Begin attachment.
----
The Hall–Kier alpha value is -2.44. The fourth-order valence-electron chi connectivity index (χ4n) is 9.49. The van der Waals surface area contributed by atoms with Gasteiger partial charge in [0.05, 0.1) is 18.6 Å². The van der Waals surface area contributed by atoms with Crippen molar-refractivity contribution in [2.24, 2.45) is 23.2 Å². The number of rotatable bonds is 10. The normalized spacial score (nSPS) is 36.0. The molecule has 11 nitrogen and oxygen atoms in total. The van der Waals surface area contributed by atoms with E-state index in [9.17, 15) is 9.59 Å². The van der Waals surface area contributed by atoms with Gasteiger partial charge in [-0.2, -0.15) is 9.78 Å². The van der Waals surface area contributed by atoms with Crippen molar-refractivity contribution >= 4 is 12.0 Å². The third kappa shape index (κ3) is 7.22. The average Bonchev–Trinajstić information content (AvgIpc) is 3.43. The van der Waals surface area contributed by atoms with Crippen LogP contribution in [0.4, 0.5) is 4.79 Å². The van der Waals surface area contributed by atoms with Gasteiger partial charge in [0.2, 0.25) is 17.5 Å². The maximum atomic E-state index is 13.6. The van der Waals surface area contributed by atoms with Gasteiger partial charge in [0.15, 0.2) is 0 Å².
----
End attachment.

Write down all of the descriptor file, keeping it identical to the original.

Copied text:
The Hall–Kier alpha value is -2.44. The fourth-order valence-electron chi connectivity index (χ4n) is 9.49. The van der Waals surface area contributed by atoms with Gasteiger partial charge in [0.05, 0.1) is 18.6 Å². The van der Waals surface area contributed by atoms with Crippen molar-refractivity contribution in [2.24, 2.45) is 23.2 Å². The number of rotatable bonds is 10. The normalized spacial score (nSPS) is 36.0. The molecule has 11 nitrogen and oxygen atoms in total. The van der Waals surface area contributed by atoms with E-state index in [9.17, 15) is 9.59 Å². The van der Waals surface area contributed by atoms with Gasteiger partial charge in [-0.2, -0.15) is 9.78 Å². The van der Waals surface area contributed by atoms with Crippen molar-refractivity contribution >= 4 is 12.0 Å². The third kappa shape index (κ3) is 7.22. The average Bonchev–Trinajstić information content (AvgIpc) is 3.43. The van der Waals surface area contributed by atoms with Crippen LogP contribution in [0.4, 0.5) is 4.79 Å². The van der Waals surface area contributed by atoms with Gasteiger partial charge in [0.2, 0.25) is 17.5 Å². The maximum atomic E-state index is 13.6. The van der Waals surface area contributed by atoms with Gasteiger partial charge in [0.15, 0.2) is 0 Å².